The Mercedes-Benz C-Class Saloon
The Mercedes-Benz C-Class Saloon

Caroline drives the 2019 Mercedes-Benz C-Class Saloon.

The Mercedes-Benz C-Class Saloon is one of the stalwarts of the Mercedes-Benz range that has been endearing buyers of compact executive saloons for over two decades now.

The current generation of the car debuted in 2014 and quickly gained notoriety for its interior elegance and comfort. Now in 2019, there is an updated C-Class range with pricing starting from €37,710.

What’s new for the Mercedes-Benz C-Class Saloon in 2019?

Updates include new engines, equipment and trim elements to keep it at the races against key rivals like the Audi A4 and BMW 3 Series.

The 2019 Mercedes-Benz C-Class Saloon gets a slim makeover in that all the elegant, compact saloon proportions are retained but with some new trim elements, alloy wheels and headlight/rear light design.

The Mercedes-Benz C-Class Saloon has been updated for 2019
The Mercedes-Benz C-Class Saloon has been updated for 2019

Available in the classic Avantgarde trim or the sportier AMG Line, the Mercedes-Benz C-Class oozes class and prestige. AMG Line models get standard fit 18” alloys, more aggressive bumpers and a stunning diamond radiator grille with chrome pins. LED headlights come as standard.

The interior of the 2019 Mercedes-Benz C-Class Saloon

Inside, the cabin of the C-Class is very plush and luxurious with beautiful soft touch materials and design elements, like the circular air vents and open pore black ash wood trim. The C-Class range gets a technology upgrade in that you can now opt for a 12.3-inch digital cockpit display and a 10.25-inch infotainment screen. The 10.25 inch screen as part of the Advantage pack is definitely worth considering (€3,417) as it looks a lot more premium and at home than the standard 7” screen.

There is also a new multifunction steering wheel with touch-control buttons that respond to swiping motions like the screen of a smartphone. It gives a bit more modernity to the cabin of the C-Class.

The interior of the Mercedes-Benz C-Class Saloon
The interior of the Mercedes-Benz C-Class Saloon

The C-Class Saloon will seat five though the rear will be more comfortable for two rather than three because of the large ‘hump’ housing the transmission tunnel. The boot is a competitive 480 litres and the boot lid lifts electronically from a button on the key or a switch in the cabin.

Equipment and engines

Standard equipment includes leather upholstery, cruise control, dual zone climate control, heated front seats, keyless start and 17” alloys. The AMG Line (from €39,250) models add sports pedals, 18” alloys and AMG bodystyling.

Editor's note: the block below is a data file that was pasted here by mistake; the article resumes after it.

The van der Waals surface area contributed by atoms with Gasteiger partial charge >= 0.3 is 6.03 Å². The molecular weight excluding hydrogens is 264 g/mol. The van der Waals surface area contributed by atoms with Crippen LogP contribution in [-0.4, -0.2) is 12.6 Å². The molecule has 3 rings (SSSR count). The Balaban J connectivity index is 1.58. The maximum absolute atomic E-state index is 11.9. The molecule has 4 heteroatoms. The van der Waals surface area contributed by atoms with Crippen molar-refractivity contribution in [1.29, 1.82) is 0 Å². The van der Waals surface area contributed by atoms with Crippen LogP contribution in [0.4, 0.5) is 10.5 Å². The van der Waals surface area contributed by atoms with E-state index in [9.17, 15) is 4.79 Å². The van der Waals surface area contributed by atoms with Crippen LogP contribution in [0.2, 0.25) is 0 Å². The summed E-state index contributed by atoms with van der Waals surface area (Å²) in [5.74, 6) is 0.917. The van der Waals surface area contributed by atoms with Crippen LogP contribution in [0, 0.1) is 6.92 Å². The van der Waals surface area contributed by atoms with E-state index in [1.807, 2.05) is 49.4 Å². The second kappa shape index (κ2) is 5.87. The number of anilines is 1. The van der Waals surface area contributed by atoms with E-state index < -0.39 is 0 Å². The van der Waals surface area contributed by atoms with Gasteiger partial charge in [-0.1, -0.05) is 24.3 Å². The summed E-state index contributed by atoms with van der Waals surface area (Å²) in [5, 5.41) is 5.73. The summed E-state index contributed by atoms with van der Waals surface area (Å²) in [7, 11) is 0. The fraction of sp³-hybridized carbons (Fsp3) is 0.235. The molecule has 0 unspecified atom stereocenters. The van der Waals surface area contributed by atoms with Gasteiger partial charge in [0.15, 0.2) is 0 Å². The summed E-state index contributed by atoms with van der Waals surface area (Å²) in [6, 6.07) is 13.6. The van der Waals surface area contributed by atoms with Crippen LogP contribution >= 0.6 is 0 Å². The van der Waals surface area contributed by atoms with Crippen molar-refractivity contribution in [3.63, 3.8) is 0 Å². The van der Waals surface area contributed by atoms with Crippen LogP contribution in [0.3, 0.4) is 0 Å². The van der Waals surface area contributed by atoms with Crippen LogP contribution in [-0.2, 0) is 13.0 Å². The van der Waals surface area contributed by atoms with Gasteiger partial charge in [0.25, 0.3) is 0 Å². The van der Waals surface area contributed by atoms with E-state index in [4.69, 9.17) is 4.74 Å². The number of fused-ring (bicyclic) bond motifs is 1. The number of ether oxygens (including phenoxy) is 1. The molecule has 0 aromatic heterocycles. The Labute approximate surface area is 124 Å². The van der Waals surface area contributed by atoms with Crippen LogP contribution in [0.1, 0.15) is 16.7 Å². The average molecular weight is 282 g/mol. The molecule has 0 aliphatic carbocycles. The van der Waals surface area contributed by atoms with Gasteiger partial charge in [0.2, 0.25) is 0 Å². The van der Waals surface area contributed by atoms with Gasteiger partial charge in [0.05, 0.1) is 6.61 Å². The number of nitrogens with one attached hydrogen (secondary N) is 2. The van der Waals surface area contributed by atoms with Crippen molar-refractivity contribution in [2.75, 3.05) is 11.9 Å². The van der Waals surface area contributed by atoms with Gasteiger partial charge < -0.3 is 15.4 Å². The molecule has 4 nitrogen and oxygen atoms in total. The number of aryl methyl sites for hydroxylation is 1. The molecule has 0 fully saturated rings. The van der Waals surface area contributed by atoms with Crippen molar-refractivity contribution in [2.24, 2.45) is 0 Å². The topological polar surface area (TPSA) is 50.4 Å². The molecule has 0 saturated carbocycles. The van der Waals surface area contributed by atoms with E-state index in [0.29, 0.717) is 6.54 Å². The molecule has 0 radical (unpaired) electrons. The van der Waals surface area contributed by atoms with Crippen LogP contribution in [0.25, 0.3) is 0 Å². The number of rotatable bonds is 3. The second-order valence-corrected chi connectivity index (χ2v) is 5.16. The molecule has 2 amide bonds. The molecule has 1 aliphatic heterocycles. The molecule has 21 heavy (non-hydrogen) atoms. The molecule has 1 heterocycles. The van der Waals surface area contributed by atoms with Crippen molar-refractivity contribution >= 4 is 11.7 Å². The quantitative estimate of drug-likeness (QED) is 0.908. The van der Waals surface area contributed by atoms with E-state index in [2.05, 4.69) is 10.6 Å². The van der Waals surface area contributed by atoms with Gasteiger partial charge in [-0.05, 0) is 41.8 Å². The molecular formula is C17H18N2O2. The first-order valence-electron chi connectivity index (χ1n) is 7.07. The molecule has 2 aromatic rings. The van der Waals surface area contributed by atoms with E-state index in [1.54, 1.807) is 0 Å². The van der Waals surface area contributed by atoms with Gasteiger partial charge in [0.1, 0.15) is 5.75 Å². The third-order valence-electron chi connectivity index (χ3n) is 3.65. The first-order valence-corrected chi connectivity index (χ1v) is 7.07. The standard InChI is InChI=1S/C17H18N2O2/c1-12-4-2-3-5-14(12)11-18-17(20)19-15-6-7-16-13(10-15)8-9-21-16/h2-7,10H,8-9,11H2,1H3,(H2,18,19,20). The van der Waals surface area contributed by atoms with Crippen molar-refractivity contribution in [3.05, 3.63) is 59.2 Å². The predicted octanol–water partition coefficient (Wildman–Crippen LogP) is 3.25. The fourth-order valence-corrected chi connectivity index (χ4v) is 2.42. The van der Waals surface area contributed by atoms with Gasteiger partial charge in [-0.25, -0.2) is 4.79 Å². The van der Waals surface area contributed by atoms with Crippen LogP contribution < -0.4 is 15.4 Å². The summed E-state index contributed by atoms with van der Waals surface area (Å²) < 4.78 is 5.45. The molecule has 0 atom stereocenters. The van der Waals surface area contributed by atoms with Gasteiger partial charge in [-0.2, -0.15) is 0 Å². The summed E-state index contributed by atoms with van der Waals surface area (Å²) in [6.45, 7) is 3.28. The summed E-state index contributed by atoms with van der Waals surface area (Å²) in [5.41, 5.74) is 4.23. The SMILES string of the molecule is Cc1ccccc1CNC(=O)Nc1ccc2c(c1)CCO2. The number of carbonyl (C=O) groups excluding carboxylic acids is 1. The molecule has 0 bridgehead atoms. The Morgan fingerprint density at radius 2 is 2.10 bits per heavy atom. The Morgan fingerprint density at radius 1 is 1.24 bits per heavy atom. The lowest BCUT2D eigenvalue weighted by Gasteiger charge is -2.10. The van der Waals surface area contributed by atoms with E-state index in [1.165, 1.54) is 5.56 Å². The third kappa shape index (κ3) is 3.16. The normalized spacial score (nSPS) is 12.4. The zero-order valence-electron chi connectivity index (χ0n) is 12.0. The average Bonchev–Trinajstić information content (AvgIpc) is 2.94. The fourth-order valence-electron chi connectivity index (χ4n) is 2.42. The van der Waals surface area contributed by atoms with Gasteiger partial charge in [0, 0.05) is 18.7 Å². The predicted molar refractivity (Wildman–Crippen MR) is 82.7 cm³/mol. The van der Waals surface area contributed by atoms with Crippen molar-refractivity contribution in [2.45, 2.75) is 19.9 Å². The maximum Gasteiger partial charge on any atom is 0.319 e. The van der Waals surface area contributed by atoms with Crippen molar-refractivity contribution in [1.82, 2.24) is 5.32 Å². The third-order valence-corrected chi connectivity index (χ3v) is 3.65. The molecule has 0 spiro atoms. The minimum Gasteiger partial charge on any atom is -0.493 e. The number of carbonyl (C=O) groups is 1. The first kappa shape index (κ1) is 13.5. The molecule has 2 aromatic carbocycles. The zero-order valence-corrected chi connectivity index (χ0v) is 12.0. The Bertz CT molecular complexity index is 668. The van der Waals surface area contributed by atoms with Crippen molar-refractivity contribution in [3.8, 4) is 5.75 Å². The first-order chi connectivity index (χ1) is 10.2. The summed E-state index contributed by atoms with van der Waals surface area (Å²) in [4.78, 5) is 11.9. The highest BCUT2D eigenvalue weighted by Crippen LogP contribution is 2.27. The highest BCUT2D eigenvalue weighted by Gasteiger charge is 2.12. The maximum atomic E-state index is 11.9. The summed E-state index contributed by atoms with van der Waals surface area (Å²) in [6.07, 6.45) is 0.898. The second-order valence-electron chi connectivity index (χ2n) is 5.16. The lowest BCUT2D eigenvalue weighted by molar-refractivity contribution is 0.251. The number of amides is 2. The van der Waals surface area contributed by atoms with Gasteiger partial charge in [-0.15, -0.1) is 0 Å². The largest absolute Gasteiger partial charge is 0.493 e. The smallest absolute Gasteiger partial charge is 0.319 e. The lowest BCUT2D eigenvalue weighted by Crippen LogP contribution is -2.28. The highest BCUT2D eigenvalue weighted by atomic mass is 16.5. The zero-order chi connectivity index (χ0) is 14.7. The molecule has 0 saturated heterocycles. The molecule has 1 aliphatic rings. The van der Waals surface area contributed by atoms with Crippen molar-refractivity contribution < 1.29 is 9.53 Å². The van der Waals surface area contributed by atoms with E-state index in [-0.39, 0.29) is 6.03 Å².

Engine options for the C-Class include a 1.6-litre petrol (C180), 2.0-litre petrol (C300), 1.6-litre diesel (C200d) and 2.0-litre diesel (C220d), as well as some sportier variants.

The C200 is now powered by a 1.5-litre turbo petrol with 'EQ Boost'
The C200 is now powered by a 1.5-litre turbo petrol with ‘EQ Boost’

The new Mercedes-Benz C200 with EQ Boost

One of the most exciting additions to the 2019 Mercedes-Benz C-Class Saloon range is the C200 now with EQ Boost. The new 1.5-litre turbo petrol engine has mild hybrid technology. A 48 volt on-board electrical system with a belt-driven starter/alternator gives the car a boost in performance and efficiency. The power output is 184hp and 0 to 100 kmh is achieved in just 7.7 seconds.

The C200 delivers smooth power through a nine speed automatic gearbox, and is refined at a cruise though gets noisier when you give it a heavy right foot. Over a week of driving the C200 averaged fuel consumption at 8.4l/100km, while motor tax is €390 per year for this model, so a diesel would offer superior economy for high mileage drivers.

Rear legroom in the Mercedes-Benz C-Class Saloon
Rear legroom in the Mercedes-Benz C-Class Saloon

On the road in the Mercedes-Benz C-Class Saloon

My test car featured Dynamic Body Control that alters suspension damping characteristics in three stages. The damping characteristics are tuned more tautly in the two stages “Sport” and “Sport+”. The “Comfort” mode is more comfortably tuned, unevenness is levelled out better and road roar and tyre vibration characteristics are improved.

There’s also a Sports Direct-Steer system for more agile and smooth handling.

On the road, the C-Class Saloon glides along the tarmac effortlessly offering a top class comfortable and serene drive. It offers rear wheel drive agility and is flexible through corners, though the sensations reaching the rim are not overtly sporty. I recently drove the Mercedes-Benz C200 Coupé, but I really like the C200 set-up in the Saloon.

There may be a squeeze on saloons from SUVs but there is likely to always be a market for prestigious, premium saloons like the Mercedes-Benz C-Class. This facelift has improved and modernised the interior even more, so that the car still feels current. This is a fine luxury motor for cruising and Mercedes-Benz has successfully packaged the essence of the brand in the C-Class, making it a great entry point into the premium saloon market.

The Mercedes-Benz C-Class Saloon is a very desirable compact premium saloon
The Mercedes-Benz C-Class Saloon is a very desirable compact premium saloon

Caroline Kidd

Model tested: Mercedes-Benz C200 Saloon AMG Line Automatic
€43,600 (Range from €37,710)
Engine: 1.5-litre turbo petrol
184 hp
Torque: 280 Nm
7.7 seconds
Top speed: 239 km/h
Fuel economy:
CO2 emissions: 
Motor tax: 
€390 per year